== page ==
May 30, 2010
As the oil spill in the Gulf of Mexico is seemingly continuing unabated, there’s a timely piece at Blogging Innovation on how crowdsourcing (of one type or another) might provide a breakthrough. The infographic above gives a comprehensive and vivid overview of the situation.
The pros of the approach are offered as:
- Diversity of ideas increases the odds of finding something that will be useful
- While no one idea may solve it, visibility (as opposed to private phone calls) increases the odds of finding parts of ideas that lead to viable solutions
- The brain power of enthusiastic participants across the globe is a good match to BP’s in-house experts
- Potentially a good PR move, as the company demonstrates that it’s leaving no stone unturned to solve the leak
and the cons discussed are
- Little previous experience with crowdsourcing
- Deep technical domain experience is required
- Site becomes a place for public criticism
Obviously BP has extensive academic and industry networks to tap into, both formal and informal. The question is whether a wider group of suggestions, including those from innovative small businesses, would be helpful in a crisis and time-critical situation. Helpful can mean technically and PR wise (the latter being notoriously fickle of course).
After the situation is under control, a wide-ranging ‘lessons identified and learnt’ activity will certainly take place (as well as the more vicious blame game). There are many posts on this blog on the challenge of actually learning lessons and benefiting from mistakes (just do a search). It’s certainly not easy!
However one interesting output might be that innovative means for developing fast and relevant responses to tricky problems from the widest set of communities is investigated and trialled, say with a mock crisis. This might then lay the foundations for an effective crowdsourcing type of approach in the future.
In parallel with this, there’s another post on crowdsourcing the oil spill here. This focuses on providing information and practical ways that people in the area can help.
There is useful information from BP on the oil spill issue here.
Let’s hope it’s sorted soon.
Picture credit: here.
May 12, 2010
On the current haggling over the form of the next UK Government (now resolved):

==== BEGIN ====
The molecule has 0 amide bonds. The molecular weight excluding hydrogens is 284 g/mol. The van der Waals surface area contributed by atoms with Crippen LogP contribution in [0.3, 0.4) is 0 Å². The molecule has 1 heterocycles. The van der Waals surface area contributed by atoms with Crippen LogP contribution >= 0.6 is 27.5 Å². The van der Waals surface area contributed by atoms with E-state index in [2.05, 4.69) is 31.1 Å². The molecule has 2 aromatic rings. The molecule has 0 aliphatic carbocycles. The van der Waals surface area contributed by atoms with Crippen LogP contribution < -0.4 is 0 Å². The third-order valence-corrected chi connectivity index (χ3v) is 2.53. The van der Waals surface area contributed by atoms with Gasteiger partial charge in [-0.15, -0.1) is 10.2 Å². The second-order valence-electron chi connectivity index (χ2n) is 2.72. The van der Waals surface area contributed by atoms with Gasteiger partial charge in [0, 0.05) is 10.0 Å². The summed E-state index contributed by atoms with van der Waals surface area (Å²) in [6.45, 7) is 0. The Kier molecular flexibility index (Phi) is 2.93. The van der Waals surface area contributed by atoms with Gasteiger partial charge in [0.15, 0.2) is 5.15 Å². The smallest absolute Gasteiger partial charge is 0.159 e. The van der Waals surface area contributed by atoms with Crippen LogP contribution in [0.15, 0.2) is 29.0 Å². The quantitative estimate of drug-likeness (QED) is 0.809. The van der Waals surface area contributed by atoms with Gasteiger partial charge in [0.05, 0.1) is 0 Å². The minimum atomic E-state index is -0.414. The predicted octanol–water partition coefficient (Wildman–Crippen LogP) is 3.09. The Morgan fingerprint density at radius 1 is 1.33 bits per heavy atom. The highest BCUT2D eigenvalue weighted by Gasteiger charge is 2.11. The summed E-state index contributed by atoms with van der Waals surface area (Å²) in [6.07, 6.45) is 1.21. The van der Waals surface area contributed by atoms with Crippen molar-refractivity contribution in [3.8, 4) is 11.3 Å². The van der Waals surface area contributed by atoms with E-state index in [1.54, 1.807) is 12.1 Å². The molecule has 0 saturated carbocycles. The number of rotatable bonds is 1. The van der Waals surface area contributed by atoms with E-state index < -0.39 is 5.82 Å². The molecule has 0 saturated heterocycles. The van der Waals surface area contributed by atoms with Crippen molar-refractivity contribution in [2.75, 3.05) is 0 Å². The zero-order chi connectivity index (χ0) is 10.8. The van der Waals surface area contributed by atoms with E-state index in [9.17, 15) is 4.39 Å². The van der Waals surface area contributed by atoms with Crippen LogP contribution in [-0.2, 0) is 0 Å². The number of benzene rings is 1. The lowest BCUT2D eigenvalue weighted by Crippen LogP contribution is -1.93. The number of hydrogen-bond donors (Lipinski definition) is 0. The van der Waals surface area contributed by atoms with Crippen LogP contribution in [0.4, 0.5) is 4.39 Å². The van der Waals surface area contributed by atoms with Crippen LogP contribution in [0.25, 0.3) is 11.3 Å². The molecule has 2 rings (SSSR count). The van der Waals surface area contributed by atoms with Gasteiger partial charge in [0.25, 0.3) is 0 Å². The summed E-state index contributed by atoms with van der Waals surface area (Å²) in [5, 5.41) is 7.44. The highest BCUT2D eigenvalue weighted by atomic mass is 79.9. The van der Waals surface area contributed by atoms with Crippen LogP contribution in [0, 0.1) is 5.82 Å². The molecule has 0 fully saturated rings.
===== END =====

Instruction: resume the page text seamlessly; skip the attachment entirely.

One senior Conservative says a deal remains a very real possibility. “It’s as much about chemistry as it is about physics. The physics would lead you to believe that it’s not possible to reach an agreement that satisfies the deeply held principles of both the Conservatives and the Lib Dems on constitutional reform. But the chemistry of the individuals matters too. With David Cameron and Nick Clegg this could be a moment when chemistry triumphs over physics.”
May 11, 2010
Without meaning to promote depression and unease, this caught my eye from Der Spiegel (interview with Nouriel Rouhini):
SPIEGEL: Today, it’s a debt crisis. Before that it was a banking crisis. And before that a real estate crisis. Must we get used to constantly being hit by new crises?
Roubini: I am afraid so. In my new book I show that crises are part of capitalism’s DNA. They are not the exception but rather the rule. Many elements vital to capitalism, like innovation and risk taking, also trigger frequent collapse. And what we just went through could get much worse in the future.
SPIEGEL: You make it sound as though crises were inevitable.
Roubini: They are not inevitable. But if you look at history, you will see patterns repeated — such as excessively loose monetary policy, leveraged vulnerabilities and weak regulation. And we will see them again. Probably we will have even more crises in the future.
SPIEGEL: Is there a script for crises?
Roubini: No crisis is identical but many of them are similar. There is a stage of boom and bubble before the bust and the crash. People will see the value of certain assets like homes or equity go up, then they will use these assets as a collateral for borrowing too much and therefore you have a build-up of leverage in the financial system. And then, once the bubble goes bust, the value of the assets falls and people are stuck with all this debt they can’t repay.
SPIEGEL: But how do you recognize a bubble?
Roubini: It’s difficult. I get suspicious when people say, this time it’s different and this innovation is going to radically change the way we live and work and it is going to lead to long-term massive increase in actual wealth. During the tech bubble there were people writing books with titles like “Dow at 36,000.”
This all sounds very familiar of course but in the light of previous posts on handling global complexity and better using a scientific approach in decision making, maybe this is the time to take such approaches far more seriously rather than just hope that things will get better with a bit of well-meant tweaking?
Nouriel Roubini is considered the prophet of the financial crisis. Four years ago, he was one of the first to warn that banks and national economies could be in for trouble. Roubini, 52, was born in Istanbul to a Jewish-Iranian family before growing up in Iran, Israel and Italy. Since 1995, he has been an economics professor at New York University. In addition, he operates a consulting firm of 80 employees, which provides financial analysis to clients in the finance industry.
May 7, 2010
Interesting, physics-oriented post, on Backreaction on the issues of better dealing with global political, economic and environmental problems. These are often popularly described as complex (as opposed to complicated):